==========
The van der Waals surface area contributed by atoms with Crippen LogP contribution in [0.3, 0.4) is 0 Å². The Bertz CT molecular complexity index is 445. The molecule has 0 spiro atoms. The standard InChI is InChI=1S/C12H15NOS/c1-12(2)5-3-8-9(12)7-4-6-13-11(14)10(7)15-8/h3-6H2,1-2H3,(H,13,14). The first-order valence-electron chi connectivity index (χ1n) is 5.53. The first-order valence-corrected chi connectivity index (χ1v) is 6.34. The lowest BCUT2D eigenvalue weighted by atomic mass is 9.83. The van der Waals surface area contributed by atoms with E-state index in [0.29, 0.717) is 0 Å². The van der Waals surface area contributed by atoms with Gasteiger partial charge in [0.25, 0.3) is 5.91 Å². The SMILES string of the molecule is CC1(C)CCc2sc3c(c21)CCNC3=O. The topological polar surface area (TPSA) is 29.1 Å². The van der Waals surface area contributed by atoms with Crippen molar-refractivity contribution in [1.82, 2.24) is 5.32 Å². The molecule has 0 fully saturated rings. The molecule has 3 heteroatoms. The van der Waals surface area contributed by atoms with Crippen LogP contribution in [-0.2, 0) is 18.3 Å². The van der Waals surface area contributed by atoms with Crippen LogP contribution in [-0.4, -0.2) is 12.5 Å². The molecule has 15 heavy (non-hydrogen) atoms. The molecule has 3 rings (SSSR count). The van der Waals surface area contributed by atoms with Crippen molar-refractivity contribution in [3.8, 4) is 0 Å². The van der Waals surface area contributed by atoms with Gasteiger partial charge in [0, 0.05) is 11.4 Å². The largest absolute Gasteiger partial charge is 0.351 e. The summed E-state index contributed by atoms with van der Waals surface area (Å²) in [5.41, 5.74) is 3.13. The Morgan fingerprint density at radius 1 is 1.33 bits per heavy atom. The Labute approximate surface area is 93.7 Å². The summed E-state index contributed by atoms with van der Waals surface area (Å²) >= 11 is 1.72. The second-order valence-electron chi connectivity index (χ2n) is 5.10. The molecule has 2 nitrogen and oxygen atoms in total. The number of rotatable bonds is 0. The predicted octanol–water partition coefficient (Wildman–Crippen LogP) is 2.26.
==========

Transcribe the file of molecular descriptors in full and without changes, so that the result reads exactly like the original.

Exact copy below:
The van der Waals surface area contributed by atoms with Crippen LogP contribution in [0.3, 0.4) is 0 Å². The Bertz CT molecular complexity index is 445. The molecule has 0 spiro atoms. The standard InChI is InChI=1S/C12H15NOS/c1-12(2)5-3-8-9(12)7-4-6-13-11(14)10(7)15-8/h3-6H2,1-2H3,(H,13,14). The first-order valence-electron chi connectivity index (χ1n) is 5.53. The first-order valence-corrected chi connectivity index (χ1v) is 6.34. The lowest BCUT2D eigenvalue weighted by atomic mass is 9.83. The van der Waals surface area contributed by atoms with E-state index in [0.29, 0.717) is 0 Å². The van der Waals surface area contributed by atoms with Gasteiger partial charge in [0.25, 0.3) is 5.91 Å². The SMILES string of the molecule is CC1(C)CCc2sc3c(c21)CCNC3=O. The topological polar surface area (TPSA) is 29.1 Å². The van der Waals surface area contributed by atoms with Crippen molar-refractivity contribution in [1.82, 2.24) is 5.32 Å². The molecule has 0 fully saturated rings. The molecule has 3 heteroatoms. The van der Waals surface area contributed by atoms with Crippen LogP contribution in [-0.2, 0) is 18.3 Å². The van der Waals surface area contributed by atoms with Crippen LogP contribution in [-0.4, -0.2) is 12.5 Å². The molecule has 15 heavy (non-hydrogen) atoms. The molecule has 3 rings (SSSR count). The van der Waals surface area contributed by atoms with Crippen molar-refractivity contribution in [3.8, 4) is 0 Å². The van der Waals surface area contributed by atoms with Gasteiger partial charge in [0, 0.05) is 11.4 Å². The largest absolute Gasteiger partial charge is 0.351 e. The summed E-state index contributed by atoms with van der Waals surface area (Å²) in [5.41, 5.74) is 3.13. The Morgan fingerprint density at radius 1 is 1.33 bits per heavy atom. The Labute approximate surface area is 93.7 Å². The summed E-state index contributed by atoms with van der Waals surface area (Å²) >= 11 is 1.72. The second-order valence-electron chi connectivity index (χ2n) is 5.10. The molecule has 2 nitrogen and oxygen atoms in total. The number of rotatable bonds is 0. The predicted octanol–water partition coefficient (Wildman–Crippen LogP) is 2.26.